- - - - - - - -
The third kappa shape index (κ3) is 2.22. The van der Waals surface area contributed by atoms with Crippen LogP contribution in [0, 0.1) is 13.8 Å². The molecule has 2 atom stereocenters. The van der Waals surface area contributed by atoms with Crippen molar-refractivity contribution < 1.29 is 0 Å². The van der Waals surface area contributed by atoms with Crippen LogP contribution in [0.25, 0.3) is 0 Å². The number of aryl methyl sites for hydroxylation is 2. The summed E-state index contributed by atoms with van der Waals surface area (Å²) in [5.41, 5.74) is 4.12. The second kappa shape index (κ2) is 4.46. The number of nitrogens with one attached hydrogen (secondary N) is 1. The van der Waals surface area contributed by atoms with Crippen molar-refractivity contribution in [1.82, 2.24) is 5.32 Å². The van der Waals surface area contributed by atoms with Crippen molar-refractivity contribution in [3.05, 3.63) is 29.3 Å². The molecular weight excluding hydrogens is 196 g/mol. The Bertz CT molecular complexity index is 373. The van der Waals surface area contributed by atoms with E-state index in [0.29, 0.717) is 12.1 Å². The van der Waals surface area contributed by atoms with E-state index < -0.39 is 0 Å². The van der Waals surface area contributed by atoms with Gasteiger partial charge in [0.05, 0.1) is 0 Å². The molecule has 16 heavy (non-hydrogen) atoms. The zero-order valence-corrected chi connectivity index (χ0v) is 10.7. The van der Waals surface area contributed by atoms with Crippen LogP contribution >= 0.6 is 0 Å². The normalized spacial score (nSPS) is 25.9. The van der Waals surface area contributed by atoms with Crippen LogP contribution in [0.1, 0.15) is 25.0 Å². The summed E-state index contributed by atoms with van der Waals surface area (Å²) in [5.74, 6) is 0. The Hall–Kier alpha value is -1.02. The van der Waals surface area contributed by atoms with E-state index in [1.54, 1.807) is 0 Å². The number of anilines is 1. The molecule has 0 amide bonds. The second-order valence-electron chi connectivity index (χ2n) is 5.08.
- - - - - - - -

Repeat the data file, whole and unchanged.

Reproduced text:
The third kappa shape index (κ3) is 2.22. The van der Waals surface area contributed by atoms with Crippen LogP contribution in [0, 0.1) is 13.8 Å². The molecule has 2 atom stereocenters. The van der Waals surface area contributed by atoms with Crippen molar-refractivity contribution < 1.29 is 0 Å². The van der Waals surface area contributed by atoms with Crippen LogP contribution in [0.25, 0.3) is 0 Å². The number of aryl methyl sites for hydroxylation is 2. The summed E-state index contributed by atoms with van der Waals surface area (Å²) in [5.41, 5.74) is 4.12. The second kappa shape index (κ2) is 4.46. The number of nitrogens with one attached hydrogen (secondary N) is 1. The van der Waals surface area contributed by atoms with Crippen molar-refractivity contribution in [1.82, 2.24) is 5.32 Å². The van der Waals surface area contributed by atoms with Crippen molar-refractivity contribution in [3.05, 3.63) is 29.3 Å². The molecular weight excluding hydrogens is 196 g/mol. The Bertz CT molecular complexity index is 373. The van der Waals surface area contributed by atoms with E-state index in [0.29, 0.717) is 12.1 Å². The van der Waals surface area contributed by atoms with E-state index < -0.39 is 0 Å². The van der Waals surface area contributed by atoms with Gasteiger partial charge in [0.05, 0.1) is 0 Å². The molecule has 16 heavy (non-hydrogen) atoms. The zero-order valence-corrected chi connectivity index (χ0v) is 10.7. The van der Waals surface area contributed by atoms with Crippen LogP contribution >= 0.6 is 0 Å². The normalized spacial score (nSPS) is 25.9. The van der Waals surface area contributed by atoms with Crippen LogP contribution in [0.1, 0.15) is 25.0 Å². The summed E-state index contributed by atoms with van der Waals surface area (Å²) in [5.74, 6) is 0. The Hall–Kier alpha value is -1.02. The van der Waals surface area contributed by atoms with E-state index in [1.54, 1.807) is 0 Å². The number of anilines is 1. The molecule has 0 amide bonds. The second-order valence-electron chi connectivity index (χ2n) is 5.08.